When you want to get a quick overview of a population, a distributed percentile chart is a good option. To construct such a chart, use non-stacked area charts. Select Show on-chart legend in the Chart Options tab (see Show on-chart legend), then show the plots like the following.
p10. In the first plot (plot A), enter the metric and filters you want, then use the Percentile function and enter
10as the value.
median. Clone plot A and use
50as the value.
p90. Clone plot B and use
90as the value.
This illustration shows what such a chart might look like:
To see specific values, hover over different points on the chart or display the data table.
See changes in distribution 🔗
A histogram is a good way to look at the distribution of a population at a single point in time. Splunk Infrastructure Monitoring provides histograms so you can look at the change in that distribution over time. This is useful for surfacing unexpected changes, e.g. in the latencies of requests served by a cluster.
Select a metric that is being sent from a relatively large number of sources. In this case, we chose
Choose the histogram graph type.
Smooth out peaks and valleys 🔗
Do you want to smooth out peaks and valleys in your data, to see general patterns from one period to the next? If you can’t tell at a glance if a value is generally steady, rising, or falling, you want to see data normalized in a moving average format, from one time period to the next. To do this, use the Transformation option instead of Aggregation. The Transformation option is available with the following analytics functions: Mean, Minimum / Maximum, Percentile, Sum, and Variance. For Mean, Minimum, Maximum, and Sum, you can specify either a moving window (the past number of minutes, hours, etc.) or a calendar time window (over the past day, week, month, etc.)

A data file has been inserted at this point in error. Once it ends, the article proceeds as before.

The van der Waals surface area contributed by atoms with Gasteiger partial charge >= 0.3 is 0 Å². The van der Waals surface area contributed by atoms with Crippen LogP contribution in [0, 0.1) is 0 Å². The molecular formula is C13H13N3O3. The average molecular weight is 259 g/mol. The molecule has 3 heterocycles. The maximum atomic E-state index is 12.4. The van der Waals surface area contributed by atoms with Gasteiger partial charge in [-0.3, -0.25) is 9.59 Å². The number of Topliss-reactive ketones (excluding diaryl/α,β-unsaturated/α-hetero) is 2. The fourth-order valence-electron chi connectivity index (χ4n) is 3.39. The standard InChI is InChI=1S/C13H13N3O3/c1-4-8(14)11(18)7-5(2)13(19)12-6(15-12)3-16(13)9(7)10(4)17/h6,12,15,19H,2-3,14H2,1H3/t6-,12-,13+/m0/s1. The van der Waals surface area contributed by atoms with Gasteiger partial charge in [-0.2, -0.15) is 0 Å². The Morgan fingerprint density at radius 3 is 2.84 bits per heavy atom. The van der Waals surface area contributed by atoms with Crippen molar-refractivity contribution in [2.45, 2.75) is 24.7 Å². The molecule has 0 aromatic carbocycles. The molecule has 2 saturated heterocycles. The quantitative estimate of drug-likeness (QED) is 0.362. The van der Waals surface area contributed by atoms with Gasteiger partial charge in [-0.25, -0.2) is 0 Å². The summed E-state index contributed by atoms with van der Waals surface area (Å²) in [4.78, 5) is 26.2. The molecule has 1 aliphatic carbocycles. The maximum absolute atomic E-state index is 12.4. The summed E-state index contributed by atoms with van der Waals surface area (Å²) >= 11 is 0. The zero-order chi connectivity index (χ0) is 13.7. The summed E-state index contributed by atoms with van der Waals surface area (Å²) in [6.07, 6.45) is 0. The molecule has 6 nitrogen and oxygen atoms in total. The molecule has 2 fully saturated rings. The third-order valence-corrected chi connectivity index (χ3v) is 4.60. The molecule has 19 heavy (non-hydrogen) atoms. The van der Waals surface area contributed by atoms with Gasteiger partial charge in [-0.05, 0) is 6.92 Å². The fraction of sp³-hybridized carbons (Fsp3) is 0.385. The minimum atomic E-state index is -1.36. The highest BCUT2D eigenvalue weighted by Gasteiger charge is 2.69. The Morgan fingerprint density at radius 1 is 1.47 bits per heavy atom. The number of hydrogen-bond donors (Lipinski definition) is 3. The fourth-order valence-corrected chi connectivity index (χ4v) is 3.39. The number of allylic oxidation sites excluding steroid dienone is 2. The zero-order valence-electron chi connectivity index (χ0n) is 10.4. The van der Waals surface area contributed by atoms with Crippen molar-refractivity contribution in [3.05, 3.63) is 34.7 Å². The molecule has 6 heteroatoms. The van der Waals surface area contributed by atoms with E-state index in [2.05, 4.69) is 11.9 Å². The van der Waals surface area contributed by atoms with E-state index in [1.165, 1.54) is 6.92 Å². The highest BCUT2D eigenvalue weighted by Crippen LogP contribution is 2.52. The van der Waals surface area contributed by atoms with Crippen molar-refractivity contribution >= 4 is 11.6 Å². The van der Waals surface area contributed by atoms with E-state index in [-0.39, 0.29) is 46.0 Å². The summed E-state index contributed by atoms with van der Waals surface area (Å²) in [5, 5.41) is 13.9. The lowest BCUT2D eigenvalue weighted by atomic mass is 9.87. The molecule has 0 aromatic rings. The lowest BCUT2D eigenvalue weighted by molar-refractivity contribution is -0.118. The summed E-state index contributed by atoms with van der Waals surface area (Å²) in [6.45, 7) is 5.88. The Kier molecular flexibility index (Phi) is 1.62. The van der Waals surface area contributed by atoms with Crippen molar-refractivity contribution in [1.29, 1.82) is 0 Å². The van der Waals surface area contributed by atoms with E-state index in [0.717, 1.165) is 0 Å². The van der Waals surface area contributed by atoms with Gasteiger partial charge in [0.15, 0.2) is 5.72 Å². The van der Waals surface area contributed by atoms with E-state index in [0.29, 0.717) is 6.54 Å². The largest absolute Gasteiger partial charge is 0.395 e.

Determine an appropriate interval for applying a moving average.
Meananalytics function, select the
Mean:Transformationoption, then select the appropriate time window option.
Enter your interval, e.g. 5m.
In the following illustration, values and moving averages are displayed for cpu.utilization as follows:
Plot A: Actual values
Plot B: 30-minute moving average
Plot C: 1-hour moving average
You can also hide plot lines to make the chart easier to read:
Next steps 🔗
For details about all available analytics functions, see the Functions reference for Splunk Observability Cloud.
Once you have developed charts to help you proactively monitor your system, the natural next step is to want to view and receive alerts when values reach certain criteria. For information on how to do this, see Introduction to alerts and detectors in Splunk Observability Cloud.